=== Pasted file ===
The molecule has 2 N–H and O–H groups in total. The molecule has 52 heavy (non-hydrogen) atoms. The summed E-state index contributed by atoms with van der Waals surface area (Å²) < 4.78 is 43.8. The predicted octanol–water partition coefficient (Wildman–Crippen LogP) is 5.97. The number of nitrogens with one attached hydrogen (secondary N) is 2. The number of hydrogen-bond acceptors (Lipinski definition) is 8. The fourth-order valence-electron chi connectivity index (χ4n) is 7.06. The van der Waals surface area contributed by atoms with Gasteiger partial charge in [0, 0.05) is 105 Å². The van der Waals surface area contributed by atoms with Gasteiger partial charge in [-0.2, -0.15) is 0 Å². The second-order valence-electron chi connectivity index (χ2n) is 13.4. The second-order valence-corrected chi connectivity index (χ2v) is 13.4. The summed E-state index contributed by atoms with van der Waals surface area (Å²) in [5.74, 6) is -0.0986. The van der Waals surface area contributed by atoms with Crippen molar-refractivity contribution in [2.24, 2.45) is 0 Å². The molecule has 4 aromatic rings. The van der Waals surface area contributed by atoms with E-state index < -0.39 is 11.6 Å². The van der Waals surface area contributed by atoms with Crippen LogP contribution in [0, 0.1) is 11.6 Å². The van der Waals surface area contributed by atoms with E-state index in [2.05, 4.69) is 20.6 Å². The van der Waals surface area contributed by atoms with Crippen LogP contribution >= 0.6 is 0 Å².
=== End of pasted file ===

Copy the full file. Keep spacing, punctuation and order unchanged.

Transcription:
The molecule has 2 N–H and O–H groups in total. The molecule has 52 heavy (non-hydrogen) atoms. The summed E-state index contributed by atoms with van der Waals surface area (Å²) < 4.78 is 43.8. The predicted octanol–water partition coefficient (Wildman–Crippen LogP) is 5.97. The number of nitrogens with one attached hydrogen (secondary N) is 2. The number of hydrogen-bond acceptors (Lipinski definition) is 8. The fourth-order valence-electron chi connectivity index (χ4n) is 7.06. The van der Waals surface area contributed by atoms with Gasteiger partial charge in [0, 0.05) is 105 Å². The van der Waals surface area contributed by atoms with Gasteiger partial charge in [-0.2, -0.15) is 0 Å². The second-order valence-electron chi connectivity index (χ2n) is 13.4. The second-order valence-corrected chi connectivity index (χ2v) is 13.4. The summed E-state index contributed by atoms with van der Waals surface area (Å²) in [5.74, 6) is -0.0986. The van der Waals surface area contributed by atoms with Crippen molar-refractivity contribution in [2.24, 2.45) is 0 Å². The molecule has 4 aromatic rings. The van der Waals surface area contributed by atoms with E-state index < -0.39 is 11.6 Å². The van der Waals surface area contributed by atoms with Crippen LogP contribution in [0, 0.1) is 11.6 Å². The van der Waals surface area contributed by atoms with E-state index in [2.05, 4.69) is 20.6 Å². The van der Waals surface area contributed by atoms with Crippen LogP contribution >= 0.6 is 0 Å².